I'm unsure of how to name Dockerfiles. Many on GitHub use
Dockerfile without a file extension. Do I give them a name and extension; if so what? Or do I just call them
It seems this is true but, personally, it seems to me to be poor design. Sure, have a default name (with extension) but allow other names and have a way of specifying the name of the docker file for commands.
Having an extension is also nice because it allows one to associate applications to that extension type. When I click on a Dockerfile in MacOSX it treats it as a Unix executable and tries to run it.
If Docker files had an extension I could tell the OS to start them with a particular application, e.g. my text editor application. I'm not sure but the current behaviour may also be related to the file permisssions.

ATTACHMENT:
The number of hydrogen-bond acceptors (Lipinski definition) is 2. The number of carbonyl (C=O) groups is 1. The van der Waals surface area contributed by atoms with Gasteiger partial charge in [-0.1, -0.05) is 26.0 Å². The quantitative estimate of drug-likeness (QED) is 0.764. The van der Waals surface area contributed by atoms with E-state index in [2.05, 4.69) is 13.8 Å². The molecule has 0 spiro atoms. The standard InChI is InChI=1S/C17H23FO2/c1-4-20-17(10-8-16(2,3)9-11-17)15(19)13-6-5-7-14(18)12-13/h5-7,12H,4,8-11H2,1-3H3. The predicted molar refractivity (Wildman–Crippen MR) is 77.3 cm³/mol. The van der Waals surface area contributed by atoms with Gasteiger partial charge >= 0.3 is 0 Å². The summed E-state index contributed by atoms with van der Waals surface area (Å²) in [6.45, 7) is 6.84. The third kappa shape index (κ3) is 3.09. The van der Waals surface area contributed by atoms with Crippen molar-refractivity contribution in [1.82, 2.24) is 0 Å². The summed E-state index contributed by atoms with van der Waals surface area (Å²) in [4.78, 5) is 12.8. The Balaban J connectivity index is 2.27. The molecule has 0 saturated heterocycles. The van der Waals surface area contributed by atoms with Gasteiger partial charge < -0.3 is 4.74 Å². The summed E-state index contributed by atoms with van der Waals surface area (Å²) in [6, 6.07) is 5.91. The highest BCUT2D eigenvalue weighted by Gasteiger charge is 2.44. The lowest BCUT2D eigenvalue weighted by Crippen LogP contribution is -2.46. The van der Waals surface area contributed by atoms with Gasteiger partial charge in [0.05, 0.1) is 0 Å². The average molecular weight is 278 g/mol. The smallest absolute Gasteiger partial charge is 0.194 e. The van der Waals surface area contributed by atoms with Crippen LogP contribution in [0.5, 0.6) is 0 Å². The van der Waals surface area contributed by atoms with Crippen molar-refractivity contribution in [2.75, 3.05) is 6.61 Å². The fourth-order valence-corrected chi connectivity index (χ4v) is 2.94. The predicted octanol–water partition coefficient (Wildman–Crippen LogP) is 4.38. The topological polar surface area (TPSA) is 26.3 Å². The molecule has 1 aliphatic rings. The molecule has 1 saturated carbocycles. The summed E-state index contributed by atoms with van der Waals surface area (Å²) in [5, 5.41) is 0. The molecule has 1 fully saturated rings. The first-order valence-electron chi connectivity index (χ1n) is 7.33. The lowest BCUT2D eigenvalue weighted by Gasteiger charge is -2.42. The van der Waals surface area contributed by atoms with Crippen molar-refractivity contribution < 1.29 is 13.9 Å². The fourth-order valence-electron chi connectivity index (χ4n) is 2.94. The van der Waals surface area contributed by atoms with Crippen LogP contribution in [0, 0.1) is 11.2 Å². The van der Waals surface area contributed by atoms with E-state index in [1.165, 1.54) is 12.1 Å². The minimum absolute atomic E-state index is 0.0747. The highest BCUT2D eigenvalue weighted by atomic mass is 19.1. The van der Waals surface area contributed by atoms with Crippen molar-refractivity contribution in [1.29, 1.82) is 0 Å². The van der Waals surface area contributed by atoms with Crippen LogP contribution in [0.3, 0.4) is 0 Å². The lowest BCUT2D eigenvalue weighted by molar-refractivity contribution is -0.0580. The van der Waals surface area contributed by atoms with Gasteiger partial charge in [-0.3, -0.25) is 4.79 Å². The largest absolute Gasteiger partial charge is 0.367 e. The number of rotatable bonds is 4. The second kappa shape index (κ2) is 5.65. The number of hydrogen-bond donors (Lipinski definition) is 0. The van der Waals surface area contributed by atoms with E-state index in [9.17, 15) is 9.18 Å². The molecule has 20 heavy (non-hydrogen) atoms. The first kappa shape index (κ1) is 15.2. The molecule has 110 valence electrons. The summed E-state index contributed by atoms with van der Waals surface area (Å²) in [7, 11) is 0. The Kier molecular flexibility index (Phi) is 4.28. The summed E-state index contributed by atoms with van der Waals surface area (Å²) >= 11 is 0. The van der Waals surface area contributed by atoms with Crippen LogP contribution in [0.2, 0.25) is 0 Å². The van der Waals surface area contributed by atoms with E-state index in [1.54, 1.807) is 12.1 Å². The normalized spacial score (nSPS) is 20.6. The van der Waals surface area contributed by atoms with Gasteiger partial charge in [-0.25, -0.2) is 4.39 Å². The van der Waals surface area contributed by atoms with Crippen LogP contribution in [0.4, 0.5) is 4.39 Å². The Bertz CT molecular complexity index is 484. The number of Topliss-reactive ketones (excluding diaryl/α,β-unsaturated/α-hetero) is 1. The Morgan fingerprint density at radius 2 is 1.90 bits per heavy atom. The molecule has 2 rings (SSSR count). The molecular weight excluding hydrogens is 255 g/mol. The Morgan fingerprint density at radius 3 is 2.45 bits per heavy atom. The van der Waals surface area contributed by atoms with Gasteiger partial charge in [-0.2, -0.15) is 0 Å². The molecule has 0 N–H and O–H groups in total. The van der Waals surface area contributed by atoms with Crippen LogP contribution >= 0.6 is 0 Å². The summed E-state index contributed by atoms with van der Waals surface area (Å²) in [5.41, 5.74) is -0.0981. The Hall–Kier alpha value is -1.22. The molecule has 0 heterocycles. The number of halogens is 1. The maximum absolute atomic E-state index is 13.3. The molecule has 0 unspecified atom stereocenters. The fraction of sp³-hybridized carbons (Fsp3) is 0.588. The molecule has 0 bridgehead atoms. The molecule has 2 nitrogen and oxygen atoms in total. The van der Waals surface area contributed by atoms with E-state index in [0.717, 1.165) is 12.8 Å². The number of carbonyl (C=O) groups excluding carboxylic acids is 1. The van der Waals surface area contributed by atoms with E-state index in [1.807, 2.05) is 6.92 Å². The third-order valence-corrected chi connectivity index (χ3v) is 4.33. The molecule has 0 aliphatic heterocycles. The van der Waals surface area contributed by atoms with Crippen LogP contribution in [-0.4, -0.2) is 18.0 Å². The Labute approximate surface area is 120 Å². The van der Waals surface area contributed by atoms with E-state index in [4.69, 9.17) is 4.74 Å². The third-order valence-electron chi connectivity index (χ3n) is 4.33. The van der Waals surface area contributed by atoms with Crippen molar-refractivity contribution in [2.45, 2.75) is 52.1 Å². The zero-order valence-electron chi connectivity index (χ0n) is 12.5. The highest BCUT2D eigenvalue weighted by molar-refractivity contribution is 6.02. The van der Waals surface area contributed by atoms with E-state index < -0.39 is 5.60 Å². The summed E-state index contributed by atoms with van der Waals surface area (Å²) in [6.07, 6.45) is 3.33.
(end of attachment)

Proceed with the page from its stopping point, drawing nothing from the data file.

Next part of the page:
Dockerfile is good if you only have one docker file (per-directory). You can use whatever standard you want if you need multiple docker files in the same directory -
if you have a good reason. In a recent project there were AWS docker files and local dev environment files because the environments differed enough:
Do I give them a name and extension; if so what?
You may name your Dockerfiles however you like. The default filename is
Dockerfile (without an extension), and using the default can make various tasks easier while working with containers.
Depending on your specific requirements you may wish to change the filename. If you're building for multiple architectures, for example, you may wish to add an extension indicating the architecture as the resin.io team has done for the HAProxy container their multi-container ARM example:
Dockerfile.aarch64 Dockerfile.amd64 Dockerfile.armhf Dockerfile.armv7hf Dockerfile.i386 Dockerfile.i386-nlp Dockerfile.rpi
In the example provided, each Dockerfile builds from a different, architecture-specific, upstream image. The specific Dockerfile to use for the build may be specified using the
--file, -f option when building your container using the command line.